A court must decide if the Fifth Amendment right extends after a witness invokes it. The fact that the witness “says so” does not prove that a statement will be incriminating. It is up to the court to determine if the witness’ silence is justified, and to order the witness to respond if the court believes the witness is mistaken. The United States Supreme Court held in Hoffman v. the United States that a trial court can uphold the right if it is clear from the implications of the issue that a responsive response to the question or clarification of why it cannot be answered will be risky due to the risk of injurious exposure. Otherwise, the witness asserting the right must back up his or her argument. If the witness is asked to support the claim of privilege, counsel should step in to provide the reasons instead of the client. If the witness provides the reasons without the assistance of counsel, the witness’ responses can be harmful.
Convicted Witness’s Privilege Statement
The Fifth Amendment right against self-incrimination can also be used by a convicted witness. If the testimony would expose the accused witness to further criminal charges or may further incriminate the witness at sentencing, the witness could invoke the privilege.
The Sixth Circuit has ruled that a witness who had already pleaded guilty to one count of an indictment did not lose his Fifth Amendment right to withhold incriminating evidence because he was facing charges in another state. A guilty plea only waives the right in relation to the crime confessed to; it does not constitute a blanket waiver of the privilege in relation to any offenses that might be the subject of future charges.
To what degree can a witness who has been convicted of such crimes but has not yet been sentenced (or whose direct appeal is still pending) effectively claim the Fifth Amendment right against self-incrimination when called to testify before a grand jury investigating the conviction? The convicted witness, like any other witness summoned to testify before the grand jury, must comply with the subpoena to the point of making an appearance before the grand jury. On the grounds of Fifth Amendment immunity, the witness cannot seek to quash the subpoena. When a witness appears and is interrogated, he or she has the right to claim the privilege in response to specific questions. Whether or not a claim of privilege is true in a particular case can be determined by the clear questions posed to the witness.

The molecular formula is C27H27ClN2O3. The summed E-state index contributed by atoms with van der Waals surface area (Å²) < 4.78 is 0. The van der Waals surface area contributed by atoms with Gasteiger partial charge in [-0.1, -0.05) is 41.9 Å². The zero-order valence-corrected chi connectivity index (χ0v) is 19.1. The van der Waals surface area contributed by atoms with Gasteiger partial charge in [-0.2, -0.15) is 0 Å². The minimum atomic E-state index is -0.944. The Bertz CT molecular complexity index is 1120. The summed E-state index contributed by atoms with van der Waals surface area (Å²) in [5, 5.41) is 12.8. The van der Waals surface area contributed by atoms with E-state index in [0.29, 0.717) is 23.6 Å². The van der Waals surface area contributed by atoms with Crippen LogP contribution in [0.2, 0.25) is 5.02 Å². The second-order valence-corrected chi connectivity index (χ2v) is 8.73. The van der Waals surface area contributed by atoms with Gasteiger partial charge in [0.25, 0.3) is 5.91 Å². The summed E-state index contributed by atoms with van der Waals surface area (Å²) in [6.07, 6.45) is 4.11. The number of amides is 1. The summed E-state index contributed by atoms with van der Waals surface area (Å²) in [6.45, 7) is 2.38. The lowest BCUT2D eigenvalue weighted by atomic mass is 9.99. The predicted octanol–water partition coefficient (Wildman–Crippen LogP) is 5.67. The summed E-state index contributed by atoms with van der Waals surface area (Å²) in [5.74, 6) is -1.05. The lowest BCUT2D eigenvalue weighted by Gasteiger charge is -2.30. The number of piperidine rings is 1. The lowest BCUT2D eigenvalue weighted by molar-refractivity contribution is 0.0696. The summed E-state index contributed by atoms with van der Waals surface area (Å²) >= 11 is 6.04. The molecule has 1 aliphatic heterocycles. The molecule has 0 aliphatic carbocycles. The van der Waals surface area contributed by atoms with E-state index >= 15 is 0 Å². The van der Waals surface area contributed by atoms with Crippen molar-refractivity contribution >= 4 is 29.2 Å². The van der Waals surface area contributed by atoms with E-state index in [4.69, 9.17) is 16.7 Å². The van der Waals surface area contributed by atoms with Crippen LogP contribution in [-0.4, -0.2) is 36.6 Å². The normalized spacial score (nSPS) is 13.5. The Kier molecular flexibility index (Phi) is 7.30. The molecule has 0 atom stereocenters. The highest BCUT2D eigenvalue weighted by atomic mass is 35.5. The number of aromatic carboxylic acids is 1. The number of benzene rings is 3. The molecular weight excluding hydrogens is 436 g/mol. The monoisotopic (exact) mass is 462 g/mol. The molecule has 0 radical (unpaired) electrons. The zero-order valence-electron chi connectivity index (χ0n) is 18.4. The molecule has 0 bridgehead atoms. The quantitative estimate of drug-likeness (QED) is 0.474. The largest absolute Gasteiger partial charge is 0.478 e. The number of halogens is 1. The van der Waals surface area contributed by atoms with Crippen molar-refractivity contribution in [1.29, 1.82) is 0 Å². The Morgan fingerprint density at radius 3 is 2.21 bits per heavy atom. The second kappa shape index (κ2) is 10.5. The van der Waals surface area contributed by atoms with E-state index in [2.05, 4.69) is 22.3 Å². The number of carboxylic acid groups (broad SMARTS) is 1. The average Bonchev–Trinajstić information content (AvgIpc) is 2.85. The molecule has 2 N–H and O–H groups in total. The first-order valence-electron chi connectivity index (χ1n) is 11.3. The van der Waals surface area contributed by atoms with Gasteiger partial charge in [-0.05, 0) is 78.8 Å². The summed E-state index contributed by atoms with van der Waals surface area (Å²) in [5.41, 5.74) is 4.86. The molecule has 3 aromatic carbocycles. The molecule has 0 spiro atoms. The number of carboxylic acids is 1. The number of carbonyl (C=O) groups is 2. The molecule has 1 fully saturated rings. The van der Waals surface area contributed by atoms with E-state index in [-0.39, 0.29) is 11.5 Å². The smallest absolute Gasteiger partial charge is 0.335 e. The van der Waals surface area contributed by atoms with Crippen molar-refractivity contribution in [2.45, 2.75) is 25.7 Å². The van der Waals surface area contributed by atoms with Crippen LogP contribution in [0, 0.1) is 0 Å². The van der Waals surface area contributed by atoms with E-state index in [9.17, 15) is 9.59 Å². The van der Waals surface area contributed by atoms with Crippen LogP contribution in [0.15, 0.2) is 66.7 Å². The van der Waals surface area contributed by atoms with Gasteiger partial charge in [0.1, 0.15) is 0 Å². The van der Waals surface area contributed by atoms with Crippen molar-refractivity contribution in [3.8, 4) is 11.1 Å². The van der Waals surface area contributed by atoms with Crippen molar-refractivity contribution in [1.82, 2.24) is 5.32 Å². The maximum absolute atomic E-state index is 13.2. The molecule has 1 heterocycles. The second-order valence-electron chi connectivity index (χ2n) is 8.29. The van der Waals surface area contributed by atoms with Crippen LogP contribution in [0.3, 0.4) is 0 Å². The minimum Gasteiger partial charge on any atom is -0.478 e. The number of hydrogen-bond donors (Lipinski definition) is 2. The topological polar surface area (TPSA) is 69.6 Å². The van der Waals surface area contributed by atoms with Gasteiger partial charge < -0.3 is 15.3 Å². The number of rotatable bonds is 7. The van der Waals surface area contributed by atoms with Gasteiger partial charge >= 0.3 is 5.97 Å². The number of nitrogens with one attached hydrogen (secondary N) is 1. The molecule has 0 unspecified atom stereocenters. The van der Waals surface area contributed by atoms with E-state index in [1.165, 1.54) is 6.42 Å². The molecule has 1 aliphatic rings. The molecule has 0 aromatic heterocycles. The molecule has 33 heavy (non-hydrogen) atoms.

Determining Your Right to Refuse to Testify
In the case of the convicted witness, the right to inquire about the evidence that led to the conviction would be determined by one of two factors: (1) the status of the conviction, or (2) the likelihood of future punishment based on those facts. A witness can legitimately invoke the Fifth Amendment right in response to questions about a crime for which he or she has been convicted (either by trial or by a plea of guilty), as long as the conviction is not final.
As an example, as long as the witness is not convicted, the courts have recognized that a witness found guilty of a crime will legitimately claim the right in relation to questions about the crime.
The same is valid if the witness is prosecuting an appeal of a conviction when he or she is called before a grand jury. One court has also upheld the use of the right while the accused witness was facing a motion to overturn his conviction at the time of questioning.
Where a conviction is based on a guilty plea, however, some courts have ruled that the accused witness does not reasonably claim the right as to the offense for which the plea was entered because the penalty has not yet been enforced.
The fact that both the indictment and the sentence are final by the moment the witness is questioned about the evidence that led to the conviction does not preclude the witness from asserting Fifth Amendment privilege over those facts. While a conviction establishes a clear assumption that answers to concerns about the evidence surrounding the conviction would not further incriminate the witness, the mentioned cases do consider the privilege’s continued viability where it is shown that there is a risk of further federal, state, or international prosecution arising from the same facts.
Should a witness want to invoke the right under these cases, the witness must be able to justify precisely which offences may indeed be brought against him or her. As a result, prior to the grand jury appearance, our federal defense lawyers carefully consider all potential federal, state, or international charges based on the same evidence as the existing conviction and inform the witness of these possibilities.
For example, the witness can inform the lawyer that testifying truthfully before the grand jury will be inconsistent with prior trial testimony; the lawyer will then advise the witness that the threat of a perjury prosecution stemming from the earlier testimony may now be used to invoke the Fifth Amendment privilege when questioned before the grand jury.
We Help Protect Your Rights
Any of the prosecutor’s questions before the grand jury which seek information that goes beyond the reach of the prior conviction’s evidence. The witness who has been accused of a crime is in the same place as any other witness before the grand jury in such cases. To put it another way, the witness will use the Fifth Amendment right to refuse to testify or answer any questions that may lead to new criminal charges.
Federal Criminal Lawyers with Norman Spencer will talk to you about your criminal matter or investigations at any time – no matter where you are. Call us today for a consultation.
Leave a Reply